Walkthrough: Using App Extensions in Visual Studio

Interested in using extensions and don't quite know how to get started? Here's a walk-through of the basics for getting an app extension platform added to your app and testing it. Be sure to check out the introduction to App Extensions for a more high level overview.

How App Extensions Work

To set up App Extensions, you first have an App Extension Host app declare it is a host and specify it's namespace. Then in other apps providing extensions you create a similar App Extension declaration and specify the same namespace. At runtime the Host app can use the App Extension API to discover and access any installed the extensions which match one of the namespaces they have declared.

So to set up the App Extension relationship, we need to do the following:

  1. Set up the App Extension Host declaration in the host app
  2. Set up the App Extension declaration in the extending app(s)
  3. Use the API in the host app to access the extensions

We'll start by going through each of those and then end with testing guidance.


Create App Extension Host Declaration

1) In your Universal App Project, right-click the "Package.appxmanifest" file and select "view code"

This will bring up the XML view of the appxmanifest.

2) Add the uap3 schema reference attribute if it does not already exist to the <Package> element after the uap reference


3) Add "uap3" to the IgnorableNamespaces attribute in the Package Element

IgnorableNamespaces="uap uap3 mp"

The above two steps should result in a package element that looks like this:



4) Add the App Extension Host declaration to the app 

This appears under the Application\Extensions elements:

<uap3:Extension Category="windows.appExtensionHost">





There is only one element to define here, which is the Name. This what we call the contract name; it is how we bind app extensions with hosts. Only extensions matching the name provided will be visible and actionable to an App Extension Host. By convention we recommend using a Name that incorporates your app or publisher name to avoid potential collisions with other apps using extensions.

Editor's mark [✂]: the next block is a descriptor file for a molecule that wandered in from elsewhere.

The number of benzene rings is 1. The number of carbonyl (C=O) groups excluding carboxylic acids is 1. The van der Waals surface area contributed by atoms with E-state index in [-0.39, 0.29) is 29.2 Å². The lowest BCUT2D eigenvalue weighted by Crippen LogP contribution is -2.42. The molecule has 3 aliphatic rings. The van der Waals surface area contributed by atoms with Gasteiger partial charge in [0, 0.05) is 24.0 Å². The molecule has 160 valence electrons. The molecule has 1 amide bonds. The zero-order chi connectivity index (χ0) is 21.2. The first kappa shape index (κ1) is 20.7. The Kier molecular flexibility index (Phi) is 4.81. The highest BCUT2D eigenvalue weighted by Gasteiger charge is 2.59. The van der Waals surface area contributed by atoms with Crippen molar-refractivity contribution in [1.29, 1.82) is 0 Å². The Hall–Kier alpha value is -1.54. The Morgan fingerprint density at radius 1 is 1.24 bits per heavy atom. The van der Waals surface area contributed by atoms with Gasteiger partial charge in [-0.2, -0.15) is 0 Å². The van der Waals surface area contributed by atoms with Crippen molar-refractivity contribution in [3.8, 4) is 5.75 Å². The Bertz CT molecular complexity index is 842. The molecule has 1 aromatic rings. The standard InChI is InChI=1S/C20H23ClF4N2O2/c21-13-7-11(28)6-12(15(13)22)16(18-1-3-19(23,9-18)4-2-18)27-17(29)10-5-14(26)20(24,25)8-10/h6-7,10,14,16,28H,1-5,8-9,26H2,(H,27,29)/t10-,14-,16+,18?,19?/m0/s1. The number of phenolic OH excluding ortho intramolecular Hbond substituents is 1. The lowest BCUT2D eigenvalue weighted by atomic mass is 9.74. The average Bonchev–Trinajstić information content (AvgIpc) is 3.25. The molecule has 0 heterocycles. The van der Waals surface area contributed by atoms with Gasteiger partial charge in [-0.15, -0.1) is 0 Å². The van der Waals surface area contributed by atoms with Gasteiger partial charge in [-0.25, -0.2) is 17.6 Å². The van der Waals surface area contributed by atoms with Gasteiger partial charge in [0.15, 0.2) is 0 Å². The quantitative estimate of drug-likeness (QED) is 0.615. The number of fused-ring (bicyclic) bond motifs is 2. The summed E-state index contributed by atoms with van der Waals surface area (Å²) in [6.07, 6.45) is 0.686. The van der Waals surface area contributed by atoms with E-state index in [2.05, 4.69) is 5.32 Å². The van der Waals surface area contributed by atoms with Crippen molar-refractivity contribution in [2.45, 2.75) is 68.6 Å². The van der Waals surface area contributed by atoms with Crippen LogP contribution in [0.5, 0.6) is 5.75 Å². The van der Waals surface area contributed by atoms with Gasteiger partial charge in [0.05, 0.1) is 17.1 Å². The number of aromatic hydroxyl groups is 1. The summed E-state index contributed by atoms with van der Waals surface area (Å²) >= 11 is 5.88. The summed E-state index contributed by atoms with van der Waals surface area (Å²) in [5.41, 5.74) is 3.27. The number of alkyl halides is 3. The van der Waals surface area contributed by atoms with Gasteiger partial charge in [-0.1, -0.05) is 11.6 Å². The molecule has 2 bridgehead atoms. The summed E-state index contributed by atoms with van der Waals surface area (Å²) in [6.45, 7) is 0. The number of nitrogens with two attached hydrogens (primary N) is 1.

There is no exclusivity rules for extension declarations; you can have multiple hosts and multiple extensions, and both together in the same app.

Once completed, your application node will look something like this:



Create App Extension Declaration

The App Extension declaration is very similar. In the app you want to have provide an extension, do the following:


1) Repeat steps 1-3 in the previous section.

Extensions and Extension Hosts both require the same uwp3 namespace.

2) Add the App Extension declaration to the app manifest, under the Application\Extensions element:

<uap3:Extension Category="windows.appExtension">

<uap3:AppExtension Name="build2016.appextensibility.demo" Id="base" PublicFolder="Public" DisplayName="Grayscale" Description="Grayscale Image">






For this declaration you must have the Name attribute value exactly match the Name attribute value of the host declaration. This is a required attribute.

The PublicFolder attribute is the name of the folder relative to the package root that you want to share with the host app. By convention we typically use "Public" but you can use whatever name you want so long as it matches a valid folder in your app. This is a required attribute.

DisplayName and Description are queryable from and can use MRT references, which we recommend for localization support. The MRT references are loaded from the app extension package, not the host app.

The Id attribute is used to uniquely identify this particular extension. This is because you can have multiple App Extension declarations, even for the same host. If you want to have two extensions for a particular host name, then you can do so if you ensure that the Id values are different. App Extension hosts may use the Id value as a clue about what type of extension. For example, you could have one Extension designed for desktop and one for mobile, with the Id being the differentiator. You can also use Properties for that. Id is a required attribute.

The Properties element is filled with custom-defined metadata that is readable by the Host apps at runtime. In this example, I added a property that told the Host app the name of the service that the extension uses. You can also use properties as clues about the usage of the extension, what sort of features or capabilities the extension uses from the Host app, versioning, or many other uses. They are deliberately open-ended so Extension Host apps can specify the type of properties they look for or expect to be present for their extensions. Properties are optional and do not need to be specified.